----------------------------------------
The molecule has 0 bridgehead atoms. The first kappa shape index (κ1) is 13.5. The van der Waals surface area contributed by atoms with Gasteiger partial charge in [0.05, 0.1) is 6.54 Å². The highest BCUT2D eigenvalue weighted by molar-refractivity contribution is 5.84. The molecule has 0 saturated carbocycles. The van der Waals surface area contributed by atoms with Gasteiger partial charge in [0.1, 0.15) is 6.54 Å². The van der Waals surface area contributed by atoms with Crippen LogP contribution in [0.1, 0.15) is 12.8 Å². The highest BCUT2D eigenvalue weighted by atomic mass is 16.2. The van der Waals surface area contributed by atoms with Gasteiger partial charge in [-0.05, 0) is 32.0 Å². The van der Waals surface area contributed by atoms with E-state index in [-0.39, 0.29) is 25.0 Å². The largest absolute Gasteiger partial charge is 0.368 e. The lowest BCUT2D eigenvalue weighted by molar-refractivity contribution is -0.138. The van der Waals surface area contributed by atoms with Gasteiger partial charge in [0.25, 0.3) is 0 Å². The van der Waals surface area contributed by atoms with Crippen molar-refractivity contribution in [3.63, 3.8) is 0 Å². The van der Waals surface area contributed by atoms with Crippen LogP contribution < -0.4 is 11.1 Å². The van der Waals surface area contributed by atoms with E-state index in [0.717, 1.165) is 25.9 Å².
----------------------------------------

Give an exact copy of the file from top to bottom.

The molecule has 0 bridgehead atoms. The first kappa shape index (κ1) is 13.5. The van der Waals surface area contributed by atoms with Gasteiger partial charge in [0.05, 0.1) is 6.54 Å². The highest BCUT2D eigenvalue weighted by molar-refractivity contribution is 5.84. The molecule has 0 saturated carbocycles. The van der Waals surface area contributed by atoms with Gasteiger partial charge in [0.1, 0.15) is 6.54 Å². The van der Waals surface area contributed by atoms with Crippen LogP contribution in [0.1, 0.15) is 12.8 Å². The highest BCUT2D eigenvalue weighted by atomic mass is 16.2. The van der Waals surface area contributed by atoms with Gasteiger partial charge in [-0.05, 0) is 32.0 Å². The van der Waals surface area contributed by atoms with E-state index in [-0.39, 0.29) is 25.0 Å². The largest absolute Gasteiger partial charge is 0.368 e. The lowest BCUT2D eigenvalue weighted by molar-refractivity contribution is -0.138. The van der Waals surface area contributed by atoms with Gasteiger partial charge in [0.25, 0.3) is 0 Å². The van der Waals surface area contributed by atoms with Crippen molar-refractivity contribution in [3.63, 3.8) is 0 Å². The van der Waals surface area contributed by atoms with Crippen LogP contribution < -0.4 is 11.1 Å². The van der Waals surface area contributed by atoms with E-state index in [0.717, 1.165) is 25.9 Å².